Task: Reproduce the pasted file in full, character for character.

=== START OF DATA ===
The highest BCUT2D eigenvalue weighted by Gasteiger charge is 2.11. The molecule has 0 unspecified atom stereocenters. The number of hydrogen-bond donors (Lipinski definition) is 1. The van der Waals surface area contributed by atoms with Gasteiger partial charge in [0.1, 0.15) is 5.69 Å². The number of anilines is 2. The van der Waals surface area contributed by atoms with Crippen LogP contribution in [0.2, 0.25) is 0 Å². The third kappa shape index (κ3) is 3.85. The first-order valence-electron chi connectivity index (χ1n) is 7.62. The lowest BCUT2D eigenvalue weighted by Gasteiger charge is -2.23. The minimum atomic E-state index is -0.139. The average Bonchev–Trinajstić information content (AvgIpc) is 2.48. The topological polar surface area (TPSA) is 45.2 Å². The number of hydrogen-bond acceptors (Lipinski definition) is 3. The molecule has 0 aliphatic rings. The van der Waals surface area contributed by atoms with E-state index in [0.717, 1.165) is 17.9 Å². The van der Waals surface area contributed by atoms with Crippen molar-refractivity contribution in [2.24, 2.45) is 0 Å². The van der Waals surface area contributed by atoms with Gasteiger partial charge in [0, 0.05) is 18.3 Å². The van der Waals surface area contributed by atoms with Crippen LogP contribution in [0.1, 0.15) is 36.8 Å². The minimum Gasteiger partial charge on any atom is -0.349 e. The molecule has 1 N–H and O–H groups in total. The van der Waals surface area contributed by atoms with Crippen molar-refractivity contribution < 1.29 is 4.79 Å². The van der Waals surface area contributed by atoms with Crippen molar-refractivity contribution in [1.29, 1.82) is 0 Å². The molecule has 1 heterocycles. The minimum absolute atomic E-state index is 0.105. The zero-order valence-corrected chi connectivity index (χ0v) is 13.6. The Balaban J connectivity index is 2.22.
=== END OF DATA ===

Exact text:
The highest BCUT2D eigenvalue weighted by Gasteiger charge is 2.11. The molecule has 0 unspecified atom stereocenters. The number of hydrogen-bond donors (Lipinski definition) is 1. The van der Waals surface area contributed by atoms with Gasteiger partial charge in [0.1, 0.15) is 5.69 Å². The number of anilines is 2. The van der Waals surface area contributed by atoms with Crippen LogP contribution in [0.2, 0.25) is 0 Å². The third kappa shape index (κ3) is 3.85. The first-order valence-electron chi connectivity index (χ1n) is 7.62. The lowest BCUT2D eigenvalue weighted by Gasteiger charge is -2.23. The minimum atomic E-state index is -0.139. The average Bonchev–Trinajstić information content (AvgIpc) is 2.48. The topological polar surface area (TPSA) is 45.2 Å². The number of hydrogen-bond acceptors (Lipinski definition) is 3. The molecule has 0 aliphatic rings. The van der Waals surface area contributed by atoms with E-state index in [0.717, 1.165) is 17.9 Å². The van der Waals surface area contributed by atoms with Crippen molar-refractivity contribution in [2.24, 2.45) is 0 Å². The van der Waals surface area contributed by atoms with Gasteiger partial charge in [0, 0.05) is 18.3 Å². The van der Waals surface area contributed by atoms with Crippen LogP contribution in [0.1, 0.15) is 36.8 Å². The minimum Gasteiger partial charge on any atom is -0.349 e. The molecule has 1 N–H and O–H groups in total. The van der Waals surface area contributed by atoms with Crippen molar-refractivity contribution < 1.29 is 4.79 Å². The van der Waals surface area contributed by atoms with Crippen molar-refractivity contribution in [1.29, 1.82) is 0 Å². The molecule has 1 heterocycles. The minimum absolute atomic E-state index is 0.105. The zero-order valence-corrected chi connectivity index (χ0v) is 13.6. The Balaban J connectivity index is 2.22.